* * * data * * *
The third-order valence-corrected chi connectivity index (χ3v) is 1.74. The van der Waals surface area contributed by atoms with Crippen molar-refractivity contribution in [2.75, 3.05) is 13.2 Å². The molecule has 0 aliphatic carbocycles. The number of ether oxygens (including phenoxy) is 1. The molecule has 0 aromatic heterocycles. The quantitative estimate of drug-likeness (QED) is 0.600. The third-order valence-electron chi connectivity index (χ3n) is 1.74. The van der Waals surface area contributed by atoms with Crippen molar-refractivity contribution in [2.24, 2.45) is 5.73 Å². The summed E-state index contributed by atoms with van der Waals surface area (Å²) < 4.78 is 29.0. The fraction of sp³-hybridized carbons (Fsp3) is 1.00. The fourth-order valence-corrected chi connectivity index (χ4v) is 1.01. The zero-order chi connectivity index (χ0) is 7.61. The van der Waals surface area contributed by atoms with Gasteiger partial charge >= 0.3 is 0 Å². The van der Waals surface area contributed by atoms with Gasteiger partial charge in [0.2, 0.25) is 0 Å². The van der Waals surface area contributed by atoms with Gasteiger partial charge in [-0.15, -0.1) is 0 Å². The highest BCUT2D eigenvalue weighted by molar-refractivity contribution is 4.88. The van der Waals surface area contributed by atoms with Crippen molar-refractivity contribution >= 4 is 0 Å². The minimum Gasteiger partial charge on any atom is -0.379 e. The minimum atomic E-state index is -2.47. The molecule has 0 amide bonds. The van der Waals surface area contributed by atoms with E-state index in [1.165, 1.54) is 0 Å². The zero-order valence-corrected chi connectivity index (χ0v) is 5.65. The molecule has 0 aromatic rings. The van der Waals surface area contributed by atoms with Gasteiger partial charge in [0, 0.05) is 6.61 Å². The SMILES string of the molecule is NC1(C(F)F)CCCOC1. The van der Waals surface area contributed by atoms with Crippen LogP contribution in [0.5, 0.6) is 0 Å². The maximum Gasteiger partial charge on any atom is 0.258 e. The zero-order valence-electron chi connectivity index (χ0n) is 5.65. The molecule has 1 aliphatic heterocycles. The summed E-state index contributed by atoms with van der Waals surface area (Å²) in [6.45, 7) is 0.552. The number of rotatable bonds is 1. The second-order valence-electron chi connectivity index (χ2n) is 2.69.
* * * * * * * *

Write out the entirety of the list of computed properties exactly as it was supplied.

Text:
The third-order valence-corrected chi connectivity index (χ3v) is 1.74. The van der Waals surface area contributed by atoms with Crippen molar-refractivity contribution in [2.75, 3.05) is 13.2 Å². The molecule has 0 aliphatic carbocycles. The number of ether oxygens (including phenoxy) is 1. The molecule has 0 aromatic heterocycles. The quantitative estimate of drug-likeness (QED) is 0.600. The third-order valence-electron chi connectivity index (χ3n) is 1.74. The van der Waals surface area contributed by atoms with Crippen molar-refractivity contribution in [2.24, 2.45) is 5.73 Å². The summed E-state index contributed by atoms with van der Waals surface area (Å²) < 4.78 is 29.0. The fraction of sp³-hybridized carbons (Fsp3) is 1.00. The fourth-order valence-corrected chi connectivity index (χ4v) is 1.01. The zero-order chi connectivity index (χ0) is 7.61. The van der Waals surface area contributed by atoms with Gasteiger partial charge >= 0.3 is 0 Å². The van der Waals surface area contributed by atoms with Gasteiger partial charge in [0.2, 0.25) is 0 Å². The van der Waals surface area contributed by atoms with Gasteiger partial charge in [-0.15, -0.1) is 0 Å². The highest BCUT2D eigenvalue weighted by molar-refractivity contribution is 4.88. The van der Waals surface area contributed by atoms with Crippen molar-refractivity contribution >= 4 is 0 Å². The minimum Gasteiger partial charge on any atom is -0.379 e. The minimum atomic E-state index is -2.47. The molecule has 0 amide bonds. The van der Waals surface area contributed by atoms with E-state index in [1.165, 1.54) is 0 Å². The zero-order valence-corrected chi connectivity index (χ0v) is 5.65. The molecule has 0 aromatic rings. The van der Waals surface area contributed by atoms with Gasteiger partial charge in [0, 0.05) is 6.61 Å². The SMILES string of the molecule is NC1(C(F)F)CCCOC1. The van der Waals surface area contributed by atoms with Crippen LogP contribution in [0.5, 0.6) is 0 Å². The maximum Gasteiger partial charge on any atom is 0.258 e. The zero-order valence-electron chi connectivity index (χ0n) is 5.65. The molecule has 1 aliphatic heterocycles. The summed E-state index contributed by atoms with van der Waals surface area (Å²) in [6.45, 7) is 0.552. The number of rotatable bonds is 1. The second-order valence-electron chi connectivity index (χ2n) is 2.69.